Friday, March 27, 2015

Do people still believe the Shroud of Turin is real?



Dear Rev. Know-it-all,

Is it true that there are still Neanderthals that believe the shroud of Turin is the real thing even after it has been clearly disproven by science?
Yours,
Alba Leavnutin

Dear Alba,
I am sure that you are referring to the carbon dating tests that were done on a corner of the shroud in 1988. They dated the shroud to around 1300AD, exactly when the shroud appeared in France. Case closed. The thing’s an obvious fraud. 

I’m not so sure. The tests done on the shroud were amazingly badly done. They were supposed to take ten samples from all over the shroud. They took one sample from the most contaminated corner of the shroud, a corner that had been held repeatedly by dirty medieval hands over the course of centuries. The corner they took is clearly different in appearance from the rest of shroud, especially when photographed by instruments that are able to determine chemical composition by means of light waves. That corner is chemically different from the rest of the shroud. In fact, it seems to have been made of cotton and rewoven sometime in the Middle Ages or early renaissance. 

Dr. Ray Rogers, who thought the whole shroud thing was nonsense after the carbon dating tests, and was enraged at the Binford-Marino theory that the sampled area was a patch. He had some of the shroud threads from that exact area in his possession and set out to disprove the whole Binford-Marino theory. He ended up doing exactly the opposite. He discovered that the sample they tested had been a patch! His work confirmed by Dr. Villareal of Los Alamos labs in New Mexico. He and a team of nine scientists from Los Alamos examined the material from the area of the carbon 14 sampling. This is what they found in 2008.

“The age-dating process [in 1988] failed to recognize one of the first rules of analytical chemistry that any sample taken for characterization of an area or population must necessarily be representative of the whole. The part must be representative of the whole. Our analyses of the three thread samples taken from the Raes and C-14 sampling corner showed that this was not the case.”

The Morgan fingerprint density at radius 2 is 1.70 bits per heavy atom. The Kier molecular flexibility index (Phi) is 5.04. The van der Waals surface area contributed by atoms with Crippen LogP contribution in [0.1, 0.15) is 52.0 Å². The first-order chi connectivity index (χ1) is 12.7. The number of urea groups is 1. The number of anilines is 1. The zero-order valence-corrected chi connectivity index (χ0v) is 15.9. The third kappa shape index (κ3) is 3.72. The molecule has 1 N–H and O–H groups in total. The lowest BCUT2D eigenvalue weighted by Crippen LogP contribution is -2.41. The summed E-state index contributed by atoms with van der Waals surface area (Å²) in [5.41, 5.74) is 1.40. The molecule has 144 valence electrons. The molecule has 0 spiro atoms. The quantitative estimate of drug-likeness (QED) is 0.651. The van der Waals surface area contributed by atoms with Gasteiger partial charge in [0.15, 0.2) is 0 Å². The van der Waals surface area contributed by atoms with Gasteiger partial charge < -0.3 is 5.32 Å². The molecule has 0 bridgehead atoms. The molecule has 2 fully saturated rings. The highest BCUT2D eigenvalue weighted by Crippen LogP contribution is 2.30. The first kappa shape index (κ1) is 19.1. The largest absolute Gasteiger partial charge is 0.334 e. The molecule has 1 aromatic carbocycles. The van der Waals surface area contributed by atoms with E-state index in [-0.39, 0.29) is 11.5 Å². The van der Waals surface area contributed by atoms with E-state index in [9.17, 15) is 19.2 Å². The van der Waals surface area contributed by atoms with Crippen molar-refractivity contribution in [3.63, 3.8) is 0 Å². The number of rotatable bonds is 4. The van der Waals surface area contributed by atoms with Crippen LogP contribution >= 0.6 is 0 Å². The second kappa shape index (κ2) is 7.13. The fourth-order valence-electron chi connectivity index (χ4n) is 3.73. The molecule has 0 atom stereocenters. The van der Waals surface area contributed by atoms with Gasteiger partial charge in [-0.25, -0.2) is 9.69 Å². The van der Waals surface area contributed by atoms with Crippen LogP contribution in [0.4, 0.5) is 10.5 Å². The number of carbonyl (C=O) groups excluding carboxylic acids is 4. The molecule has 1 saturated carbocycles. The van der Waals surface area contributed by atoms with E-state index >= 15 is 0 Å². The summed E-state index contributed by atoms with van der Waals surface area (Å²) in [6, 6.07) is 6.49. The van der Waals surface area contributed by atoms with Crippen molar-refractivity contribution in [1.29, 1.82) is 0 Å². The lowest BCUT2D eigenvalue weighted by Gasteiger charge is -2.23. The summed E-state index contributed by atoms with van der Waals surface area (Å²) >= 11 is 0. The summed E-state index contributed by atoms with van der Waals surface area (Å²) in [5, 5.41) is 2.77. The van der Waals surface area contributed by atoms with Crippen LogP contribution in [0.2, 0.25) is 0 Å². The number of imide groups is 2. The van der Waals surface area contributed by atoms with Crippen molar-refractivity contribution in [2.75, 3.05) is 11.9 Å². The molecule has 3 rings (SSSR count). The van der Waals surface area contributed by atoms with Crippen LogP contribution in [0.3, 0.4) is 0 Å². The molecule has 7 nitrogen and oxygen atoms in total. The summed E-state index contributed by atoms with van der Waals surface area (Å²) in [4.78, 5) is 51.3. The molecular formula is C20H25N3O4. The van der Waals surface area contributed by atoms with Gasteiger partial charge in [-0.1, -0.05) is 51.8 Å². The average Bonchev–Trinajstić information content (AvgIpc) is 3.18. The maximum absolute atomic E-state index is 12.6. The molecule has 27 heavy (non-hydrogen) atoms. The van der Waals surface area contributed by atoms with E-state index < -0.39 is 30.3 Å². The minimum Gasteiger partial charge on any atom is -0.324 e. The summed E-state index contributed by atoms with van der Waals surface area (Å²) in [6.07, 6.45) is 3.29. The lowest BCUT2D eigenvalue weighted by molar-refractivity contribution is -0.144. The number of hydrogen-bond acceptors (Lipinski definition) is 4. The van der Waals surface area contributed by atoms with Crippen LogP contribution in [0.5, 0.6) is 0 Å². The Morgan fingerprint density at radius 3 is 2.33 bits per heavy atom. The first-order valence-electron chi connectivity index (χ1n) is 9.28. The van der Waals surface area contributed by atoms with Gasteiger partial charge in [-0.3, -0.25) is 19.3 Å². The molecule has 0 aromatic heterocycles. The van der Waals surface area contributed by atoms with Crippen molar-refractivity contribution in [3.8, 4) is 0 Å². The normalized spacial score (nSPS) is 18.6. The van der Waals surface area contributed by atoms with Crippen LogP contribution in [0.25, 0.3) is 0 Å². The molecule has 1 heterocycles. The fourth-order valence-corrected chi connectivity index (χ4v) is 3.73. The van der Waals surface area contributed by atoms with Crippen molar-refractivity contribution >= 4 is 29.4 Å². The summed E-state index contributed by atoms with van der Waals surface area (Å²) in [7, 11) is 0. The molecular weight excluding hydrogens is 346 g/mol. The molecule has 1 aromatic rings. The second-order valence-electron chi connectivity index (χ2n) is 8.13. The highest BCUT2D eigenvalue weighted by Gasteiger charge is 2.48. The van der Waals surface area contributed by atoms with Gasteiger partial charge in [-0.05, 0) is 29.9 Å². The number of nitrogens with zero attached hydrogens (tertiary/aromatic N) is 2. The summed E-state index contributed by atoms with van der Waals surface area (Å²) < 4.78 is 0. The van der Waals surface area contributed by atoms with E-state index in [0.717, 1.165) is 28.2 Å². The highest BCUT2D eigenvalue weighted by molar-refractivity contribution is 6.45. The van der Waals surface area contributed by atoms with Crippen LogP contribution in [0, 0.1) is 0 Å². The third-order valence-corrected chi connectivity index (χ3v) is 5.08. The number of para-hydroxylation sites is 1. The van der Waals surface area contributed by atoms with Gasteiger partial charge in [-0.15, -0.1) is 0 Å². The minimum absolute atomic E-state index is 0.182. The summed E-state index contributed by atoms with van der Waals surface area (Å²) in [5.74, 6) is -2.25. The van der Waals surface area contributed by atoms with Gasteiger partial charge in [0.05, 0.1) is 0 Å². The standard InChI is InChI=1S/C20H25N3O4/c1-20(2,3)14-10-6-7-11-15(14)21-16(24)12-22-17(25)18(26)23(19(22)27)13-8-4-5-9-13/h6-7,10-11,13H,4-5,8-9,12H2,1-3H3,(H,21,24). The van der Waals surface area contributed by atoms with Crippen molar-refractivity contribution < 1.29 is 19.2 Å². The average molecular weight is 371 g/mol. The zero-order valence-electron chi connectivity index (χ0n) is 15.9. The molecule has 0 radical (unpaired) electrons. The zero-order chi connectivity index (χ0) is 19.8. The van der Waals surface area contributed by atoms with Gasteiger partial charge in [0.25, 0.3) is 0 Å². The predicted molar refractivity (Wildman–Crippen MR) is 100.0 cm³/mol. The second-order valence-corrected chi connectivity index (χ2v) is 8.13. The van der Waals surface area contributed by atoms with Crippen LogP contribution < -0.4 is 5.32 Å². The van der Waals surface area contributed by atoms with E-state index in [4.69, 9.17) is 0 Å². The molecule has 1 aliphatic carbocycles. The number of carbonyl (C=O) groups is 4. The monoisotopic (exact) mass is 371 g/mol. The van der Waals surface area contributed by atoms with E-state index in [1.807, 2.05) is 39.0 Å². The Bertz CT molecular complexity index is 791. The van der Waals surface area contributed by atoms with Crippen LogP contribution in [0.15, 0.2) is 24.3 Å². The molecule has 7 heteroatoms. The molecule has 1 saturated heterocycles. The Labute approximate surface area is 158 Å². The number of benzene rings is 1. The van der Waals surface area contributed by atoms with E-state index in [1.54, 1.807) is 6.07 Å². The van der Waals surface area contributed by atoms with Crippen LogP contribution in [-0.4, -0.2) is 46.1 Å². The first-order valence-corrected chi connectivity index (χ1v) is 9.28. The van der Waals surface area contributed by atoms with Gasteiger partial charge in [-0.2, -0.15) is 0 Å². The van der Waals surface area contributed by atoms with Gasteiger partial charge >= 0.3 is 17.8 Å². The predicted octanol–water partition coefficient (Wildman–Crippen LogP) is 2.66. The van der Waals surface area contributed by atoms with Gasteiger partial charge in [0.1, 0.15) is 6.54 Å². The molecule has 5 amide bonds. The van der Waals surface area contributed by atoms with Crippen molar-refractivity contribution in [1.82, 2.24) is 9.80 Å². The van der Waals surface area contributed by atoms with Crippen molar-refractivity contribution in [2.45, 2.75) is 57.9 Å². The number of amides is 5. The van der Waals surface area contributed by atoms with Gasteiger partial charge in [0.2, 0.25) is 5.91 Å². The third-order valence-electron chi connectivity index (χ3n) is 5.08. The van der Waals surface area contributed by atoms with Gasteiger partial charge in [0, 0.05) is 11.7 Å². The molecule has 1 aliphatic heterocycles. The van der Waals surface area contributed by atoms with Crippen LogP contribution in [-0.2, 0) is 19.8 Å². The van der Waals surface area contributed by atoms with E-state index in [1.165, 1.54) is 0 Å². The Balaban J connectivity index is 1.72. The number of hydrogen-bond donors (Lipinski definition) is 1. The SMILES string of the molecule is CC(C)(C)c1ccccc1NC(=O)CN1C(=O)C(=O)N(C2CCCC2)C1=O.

Add to this the tremendous financial benefit that accrued to the English team and the British Museum, especially Dr. Michael Tite who supervised the tests, and the whole thing stinks like Limburger cheese.

Nor did he (Michael Tite, the project supervisor) shy from exploiting his laboratory's 'success' in its work on the Shroud in order to raise £1 million pounds to found the Edward Hall Chair in Archaeological Science, a post shortly after taken up by the British Museum's Dr. Michael Tite. This directly secured the laboratory's future." (Wilson, I., 2001, "Obituary: Professor Edward Hall, CBE, FBA," BSTS Newsletter, No. 54, November, p.59).

In other words, Dr. Michael Tite was able to raise one million pounds from anonymous businessmen for a job well done in debunking the shroud and with this money was able to provide a nice post for himself at the British Museum. (That’s $1,870,000 dollars in 1988 dollars when a million dollars was real money!) The whole thing stinks! 

Now the cherry on the cake! That one sample taken from a dirty mismatched corner of the shroud instead of ten pieces from all over the shroud was cut into four pieces and sent to carbon dating labs in Oxford, Z├╝rich and Tucson. The three labs all came up with different medieval dates that went from more recent to less recent as they moved down the sample. This was fairly odd. The conclusion of the “patch” theorists is that the sample had less contamination on one end and more on the other in a fairly consistent manner. 

In addition this testing was supposed to happen under the greatest secrecy until the results were all in. I happened to be in Albuquerque, not that far from Tucson, at a wedding that summer in 1988. At the rehearsal dinner when all the guests were happily liquored up, I struck up a conversation with a physicist from a rather prestigious local institution. I said something like, “Hey, how about that shroud test?” He suddenly got very solemn and shook his head, indicating by a few choice words and grunts that the results were in and they proved that the shroud was a medieval fake.  

In other words, I knew the test results a month in advance of the National Enquirer! I’m nobody! I don’t know science from a bowl of pudding. Still, I was in on one of the supposed greatest secrets of the era a month before the rest of the world. If that doesn’t convince you that the supposed tests were a bunch of stinking fish wrap, well, nothing will. Those tests were done contrary to scientific protocol on a dirty, probably repaired corner of the shroud, the fellows supervising the tests made a bundle on the bragging rights and I, a Midwestern rube, knew about the results well before they were announced.

If that’s your idea of science, perhaps your driving privileges should be revoked before you hurt yourself. People say that those who believe in the shroud are indulging in wishful thinking. The opposite is just as easy to maintain. Those who believe science has said anything that demystifies the shroud are indulging in wishful thinking themselves. They are more befuddled than Bigfoot believers. 

To be continued……..

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